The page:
TechnoServe Sees Sector Growth Through Refinement
Just two years ago, Chabruma Luhwavi, CEO of Hai Cocoa in Tanzania, was exporting between five and 10 tons of cocoa a year, with limited access to outside markets. This fall, his company has sealed a deal to sell more than 1,000 tons.
What was the difference maker for Luhwavi? In short, it was the middlemen.
Sure, it’s easy to disparage the role of the “middlemen” or “middlewomen” in developed economies. But in financing the Middle of Africa, where a confluence of small and medium enterprises (SMEs) often without a clear route to investors, customers and a supportive value chain behind them, the middlemen and women aren’t just an inevitable cost of doing business – they’re a necessity to doing business in the first place.
Simon Winter, Senior Vice President of Development at TechnoServe – one of the cornerstone BoP institutions in the world and an associate partner of NextBillion – recently provided an update on the organization in a video interview with Bob Kennedy, Executive Director of the William Davidson Institute, which you can find here. (Please note, this video works well in Internet Explorer, Firefox and Safari browsers, but stalls in Google Chrome). Speaking at a WDI Lecture at the University of Michigan Ross School of Business, Winter explained that while Hai Cocoa was a pilot project for TechnoServe’s East Africa Accelerator, it illustrates the impact for both value chain assistance and entrepreneurial mentoring across Africa.
In 2009, TechnoServe notes that it worked with 2,140 business worldwide to achieve $189 million in total sales. With 900 employees, 850 of whom work in 23 countries evenly split between Africa, Latin America and India, TechnoServe has focused on two core areas: improving the value chain and engaging entrepreneurs both before, and well after, they’ve launched an SME.
The value chain initiative links input suppliers to farmers to buyers of products to the processors to the ultimate end market. Most of the farmers TechnoServe works with are in the 2-4 acre size, but together, depending on the commodity, their combined numbers can exceed thousands of acres. What has discernibly changed over the last decade is the interest among multinational companies in participating in that value chain – and those transactions have moved well beyond a minor gesture as part of a corporate good citizenship portfolio.
“We now have a much more receptive audience when we talk to a Coca-Cola or we talk to a Cargill or Cadbury-Kraft, or any organization that wants to buy agricultural produce somewhere in that value chain about why it makes sense investing time, financing, or in-kind resources,” said Winter, who also is responsible for managing and incubating innovative programs, including in India, Europe and for capital access for SMEs. Previously, he was Regional Director for Africa.
In August, that agricultural value chain effort received a boost in Mozambique and Zambia from the Bill and Melinda Gates Foundation.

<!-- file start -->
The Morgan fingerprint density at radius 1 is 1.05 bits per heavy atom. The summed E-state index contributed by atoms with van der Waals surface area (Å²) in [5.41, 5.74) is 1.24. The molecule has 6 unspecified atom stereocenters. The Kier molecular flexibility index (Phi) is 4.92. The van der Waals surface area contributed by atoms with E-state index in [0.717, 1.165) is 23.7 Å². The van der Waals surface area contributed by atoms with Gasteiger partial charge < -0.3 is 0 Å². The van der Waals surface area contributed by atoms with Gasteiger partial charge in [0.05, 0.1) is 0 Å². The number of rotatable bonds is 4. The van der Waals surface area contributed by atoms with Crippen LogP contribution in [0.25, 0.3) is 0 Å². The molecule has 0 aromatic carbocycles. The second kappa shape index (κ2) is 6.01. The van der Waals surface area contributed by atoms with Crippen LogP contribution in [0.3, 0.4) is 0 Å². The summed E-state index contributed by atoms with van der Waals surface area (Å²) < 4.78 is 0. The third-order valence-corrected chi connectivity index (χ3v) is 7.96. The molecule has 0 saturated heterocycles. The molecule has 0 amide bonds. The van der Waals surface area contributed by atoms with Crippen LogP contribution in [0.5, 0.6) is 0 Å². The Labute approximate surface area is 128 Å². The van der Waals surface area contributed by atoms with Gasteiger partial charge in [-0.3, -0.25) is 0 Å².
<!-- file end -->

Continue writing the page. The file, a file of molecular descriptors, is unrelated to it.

Meanwhile, TechnoServe’s entrepreneurial programs have evolved significantly in the last few years by adding youth training/mentoring programs and after-care of SMEs following their participation in a business plan competition. And the group has strong evidence of progress.
At the end of last year, TechnoServe conducted an impact assessment of its Central American competitions. It compared those businesses that were very close, but ultimately not selected to participate in the competitions, versus those that were chosen to join the program. The contrast was startling: a 146% additional increase in sales in the two years following the competition for startups that ultimately made the cut versus those that didn’t.
“It really proved that these interventions worked,” Winter said. “So if we can have systematic ways of training these entrepreneurs … banks should have an interest and financiers should have an interest. Because this stuff works.”
Despite the global economic downturn, “We’re starting to see in the first half of this year some growth in terms of the amount of money being sought (for SME financing) in emerging markets,” Winter said.
In general, banks still find many agricultural SMEs too risky for loans, considering their lack of collateral, limited capacity and the inherent high-risk potential agricultural investing. But there are signs of encouragement among other financial sources. In 2009, 6% of all emerging market private equity fundraising amounts were directed toward SMEs, according to recent data from Dalberg. In the first half of 2010, 11% of fundraising amounts are SME focused. What’s more, $3.5 billion in funds is currently being raised among 34 SME funds in Africa, Winter said.
“At the end of the day this is only going to happen if you build trust (between the lender and entrepreneur),” Winter said. “We need more successes, we need more people who are engaging in the process … That may seem like wish-making, but that’s exactly what’s happened in advanced economies.”